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|Title:||How causal focus and specificity in risk factor disclosures Jointly affect investor judgments||Authors:||Yoo, G-Song||Keywords:||DRNTU::Business::Accounting||Issue Date:||28-Aug-2018||Source:||Yoo, G-S. (2018). How causal focus and specificity in risk factor disclosures Jointly affect investor judgments. Doctoral thesis, Nanyang Technological University, Singapore.||Abstract:||Firms’ risk factor disclosures reflect a specific state of uncertainty relating to their future negative outcomes. Theory suggests that investors’ perceived nature of knowable (versus random) uncertainty inherent in a risk event and their assessments of management credibility are key mechanisms underlying the effect of risk factor disclosures on investment willingness. Using a controlled experiment, I examine the joint effect of causal focus (the extent to which managers focus on causes versus consequences of risks) and specificity (specific references to names of objects and quantitative values) in risk factor disclosures on investor judgments. Results of my study show that when managers place a greater focus on causes of a risk, a higher level of specificity increases investment willingness due to enhanced feelings of knowable (as opposed to random) uncertainty in a risk and higher assessments of management credibility. In contrast, when managers have a greater focus on consequences of a risk, greater specificity lowers investment willingness due to diminished feelings of knowable uncertainty and lower credibility assessments. Overall, my results identify causal focus as an important attribute in risk factor disclosures and suggest that investors’ uncertainty perceptions and management credibility play an important role in mediating the effect of risk factor disclosures on investment judgments.||URI:||https://hdl.handle.net/10356/88217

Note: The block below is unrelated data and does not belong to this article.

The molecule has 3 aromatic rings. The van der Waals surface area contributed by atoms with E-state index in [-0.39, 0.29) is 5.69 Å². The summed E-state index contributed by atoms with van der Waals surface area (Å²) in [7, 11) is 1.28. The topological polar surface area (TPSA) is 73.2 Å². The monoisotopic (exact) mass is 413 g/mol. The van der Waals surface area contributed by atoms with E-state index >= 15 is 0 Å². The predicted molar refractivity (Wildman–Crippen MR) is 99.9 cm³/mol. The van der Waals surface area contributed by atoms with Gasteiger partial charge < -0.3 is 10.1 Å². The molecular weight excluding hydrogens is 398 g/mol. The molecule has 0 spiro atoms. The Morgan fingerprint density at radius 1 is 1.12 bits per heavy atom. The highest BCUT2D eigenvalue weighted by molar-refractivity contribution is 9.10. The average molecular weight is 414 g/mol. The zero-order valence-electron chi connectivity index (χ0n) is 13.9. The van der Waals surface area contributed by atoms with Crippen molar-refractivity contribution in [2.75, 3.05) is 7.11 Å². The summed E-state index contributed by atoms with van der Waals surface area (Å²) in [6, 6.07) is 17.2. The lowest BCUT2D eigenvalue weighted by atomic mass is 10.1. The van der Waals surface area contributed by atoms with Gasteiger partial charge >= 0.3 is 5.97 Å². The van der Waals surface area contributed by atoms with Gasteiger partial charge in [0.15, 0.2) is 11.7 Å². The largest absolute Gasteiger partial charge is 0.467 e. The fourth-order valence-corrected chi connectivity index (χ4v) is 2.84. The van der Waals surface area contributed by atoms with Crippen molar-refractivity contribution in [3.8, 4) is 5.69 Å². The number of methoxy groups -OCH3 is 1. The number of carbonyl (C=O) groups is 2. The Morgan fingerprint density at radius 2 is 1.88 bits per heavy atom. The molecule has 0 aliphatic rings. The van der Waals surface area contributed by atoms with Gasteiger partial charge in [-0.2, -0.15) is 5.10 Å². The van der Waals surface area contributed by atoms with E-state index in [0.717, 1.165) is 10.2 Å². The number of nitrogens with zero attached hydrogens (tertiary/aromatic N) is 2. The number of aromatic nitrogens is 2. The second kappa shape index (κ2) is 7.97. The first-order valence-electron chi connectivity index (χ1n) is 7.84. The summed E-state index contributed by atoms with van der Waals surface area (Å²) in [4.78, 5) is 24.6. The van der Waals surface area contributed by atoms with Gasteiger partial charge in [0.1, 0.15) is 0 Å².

|DOI:||https://doi.org/10.32657/10220/45690||Fulltext Permission:||open||Fulltext Availability:||With Fulltext|
|Appears in Collections:||NBS Theses|
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